After a 12-year discussion about funding, designs, environmental studies, and what will be best for Nevada and Arizona when Interstate 11 is built, several politicians and department heads joined in its groundbreaking Monday morning outside Boulder City.
“This is one of the most important infrastructure projects in the history of Nevada,” Gov. Brian Sandoval said. “It’s going to be so important for the continued development of Southern Nevada and making sure that we can distribute to all points of the world.”
Numerous politicians took the stage expressing their excitement about the Boulder City bypass, the first step in connecting Las Vegas to Phoenix by interstate.
The completed bypass project will be a 15-mile, four-lane interstate with interchanges at U.S. Highways 95 and 93. There will be 10 bridge structures, four wildlife undercrossings, one wildlife overcrossing, an off-highway vehicle crossing, and a southbound scenic parking area that overlooks Lake Mead as part of the project’s second phase managed by the Regional Transportation Commission of Southern Nevada and constructed by Las Vegas Paving.
The 2.5-mile first phase closest to Henderson will be managed by the Nevada Transportation Department and constructed by Fisher Sand &Gravel. The commission’s portion of Interstate 11 consists of 12.5 miles that begin near Railroad Pass before circling around the Boulder City Municipal Airport and eventually connecting at the Hoover Dam bypass bridge.
According to Boulder City Mayor Roger Tobler, the city gave 640 acres for the project.
Senate Minority Leader Harry Reid, D-Nev., called the new interstate a “big deal,” as well as a step in the right direction for the country’s infrastructure problem.
“They (Las Vegas and Phoenix) are the only two metropolitan areas not connected by interstate,” Reid said. “It’s good for Nevada and Arizona.”
Reid said he expected the $318 million I-11 project to create at least 4,000 jobs, most of which would be long term.
“They’re not one-shot jobs. It’s going to take a long time to build that,” he said.
After initial talks began about creating the interstate in 2003, Reid was able to acquire $27 million in federal funding for the project in 2005.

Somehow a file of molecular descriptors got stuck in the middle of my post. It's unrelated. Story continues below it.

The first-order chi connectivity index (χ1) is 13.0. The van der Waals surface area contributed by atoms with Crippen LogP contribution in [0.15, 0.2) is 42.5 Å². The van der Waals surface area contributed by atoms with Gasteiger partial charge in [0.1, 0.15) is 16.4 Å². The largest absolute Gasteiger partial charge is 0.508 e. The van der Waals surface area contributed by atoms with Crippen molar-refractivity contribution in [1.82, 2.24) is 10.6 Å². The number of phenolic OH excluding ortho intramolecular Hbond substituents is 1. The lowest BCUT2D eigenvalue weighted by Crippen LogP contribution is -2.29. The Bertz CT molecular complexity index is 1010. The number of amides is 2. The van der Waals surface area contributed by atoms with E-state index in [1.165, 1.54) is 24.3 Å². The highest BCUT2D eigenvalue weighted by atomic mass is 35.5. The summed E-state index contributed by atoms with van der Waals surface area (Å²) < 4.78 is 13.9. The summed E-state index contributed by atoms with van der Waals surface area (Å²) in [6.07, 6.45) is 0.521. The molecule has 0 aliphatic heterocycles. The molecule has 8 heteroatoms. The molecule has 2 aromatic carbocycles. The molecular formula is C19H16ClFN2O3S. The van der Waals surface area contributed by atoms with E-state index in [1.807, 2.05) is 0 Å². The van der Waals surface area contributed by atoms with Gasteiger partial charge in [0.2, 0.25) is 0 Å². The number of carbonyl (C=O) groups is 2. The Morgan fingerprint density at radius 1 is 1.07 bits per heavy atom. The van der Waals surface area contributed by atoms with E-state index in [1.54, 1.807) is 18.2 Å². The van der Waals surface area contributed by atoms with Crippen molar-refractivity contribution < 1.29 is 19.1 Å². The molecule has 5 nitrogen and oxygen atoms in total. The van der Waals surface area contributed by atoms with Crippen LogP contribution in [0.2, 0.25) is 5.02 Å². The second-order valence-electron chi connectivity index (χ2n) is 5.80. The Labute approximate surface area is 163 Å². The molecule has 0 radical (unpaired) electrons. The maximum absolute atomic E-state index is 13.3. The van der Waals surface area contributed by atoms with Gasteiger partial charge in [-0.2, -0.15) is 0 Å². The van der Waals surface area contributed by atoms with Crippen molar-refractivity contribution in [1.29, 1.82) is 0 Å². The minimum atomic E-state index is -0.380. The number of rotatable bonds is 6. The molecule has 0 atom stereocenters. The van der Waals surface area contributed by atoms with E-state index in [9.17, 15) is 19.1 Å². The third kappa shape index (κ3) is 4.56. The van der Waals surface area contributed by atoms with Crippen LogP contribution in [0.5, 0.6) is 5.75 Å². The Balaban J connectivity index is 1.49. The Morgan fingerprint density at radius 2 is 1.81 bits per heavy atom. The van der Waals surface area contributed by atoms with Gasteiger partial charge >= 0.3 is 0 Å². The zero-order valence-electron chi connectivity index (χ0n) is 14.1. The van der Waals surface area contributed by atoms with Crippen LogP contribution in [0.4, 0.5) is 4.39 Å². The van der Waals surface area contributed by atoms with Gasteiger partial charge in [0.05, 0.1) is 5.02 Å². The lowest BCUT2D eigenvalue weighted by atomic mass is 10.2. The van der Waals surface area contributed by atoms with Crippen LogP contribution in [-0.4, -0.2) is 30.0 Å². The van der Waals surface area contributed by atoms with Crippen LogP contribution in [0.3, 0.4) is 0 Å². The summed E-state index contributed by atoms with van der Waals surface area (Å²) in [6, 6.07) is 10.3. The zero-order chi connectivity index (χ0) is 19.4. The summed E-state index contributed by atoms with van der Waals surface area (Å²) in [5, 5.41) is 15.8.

Clark County Commissioner Larry Brown, who also serves as chairman of the Regional Transportation Commission, said I-11 would not have been possible without the county’s fuel-revenue indexing, which allows the commission to collect a percentage of revenue from the gasoline pumps until the end of 2016 to fund road projects.
“Interstate 11 wouldn’t have been built without the (funds). Certainly not in our generation,” he said. “Today’s an example of how the future is going to be partnerships. When it comes to funding infrastructure, nobody can do it alone.”
Brown said the county is expected to gain about $700 million from the fuel-revenue indexing, which will create about 200 road projects and nearly 10,000 jobs in the next few years.
Politicians in attendance commended the bipartisan work displayed during the discussions of I-11.
“This shows the commitment (that) our two states have to this project,” Sen. Dean Heller, R-Nev., said.
Rep. Joe Heck, R-Nev., called it a “monumental occasion.” Tobler called it an “historic moment,” and Rep. Cresent Hardy, R-Nev., called it “one of the most important things that could happen to Nevada.”
“It’s obviously a big day for all of Nevada, and for Boulder City for sure,” Councilman and Mayor-elect Rod Woodbury said. “Mayor Tobler gave great leadership in getting us here. I’m just proud to be a part of it and we’re going to try to steer it in the right direction and make sure we protect Boulder City going forward.”
The city approached the Transportation Department and asked for a name change of the U.S. 93 Business Route to Boulder City Parkway, with the hope of getting more drivers to come through town after the interstate is built. The official name change is expected to take place by the end of the year, and signs on both sides of the bypass will feature the new name.
Hardy said the bypass will help increase local businesses, and Woodbury said he plans to work hard to keep Boulder City businesses on the forefront.
“We have been planning, and we’ll continue to plan for the future in terms of our businesses,” Woodbury said. “We’ve heard all the partnerships that have been going on between local, state and federal governments, and that’s going to have to continue to make sure it’s done properly.”
Reid said projects like I-11 are crucial to fixing the country’s infrastructure deficit, which is at $3 trillion. According to Reid, every dollar spent on highway projects generates $6 in return.
“This country is in desperate shape when it comes to ways to pay for our infrastructure. We’ve got to do something about that,” he said.
Fencing is scheduled to be placed around the construction site by April 20, and tortoises will be cleared out for preservation purposes.
According to Chad Anson of the CA Group, a Las Vegas-transportation engineering company that will lead the design for Las Vegas Paving, blasting around Eldorado Ridge will begin in May or June and will take about a year to complete.
Officials expect the bypass to be completed by July 2018.
“This is one of the most critical projects in Nevada’s history,” Brown said. “We’re starting something today that will impact generations to come.”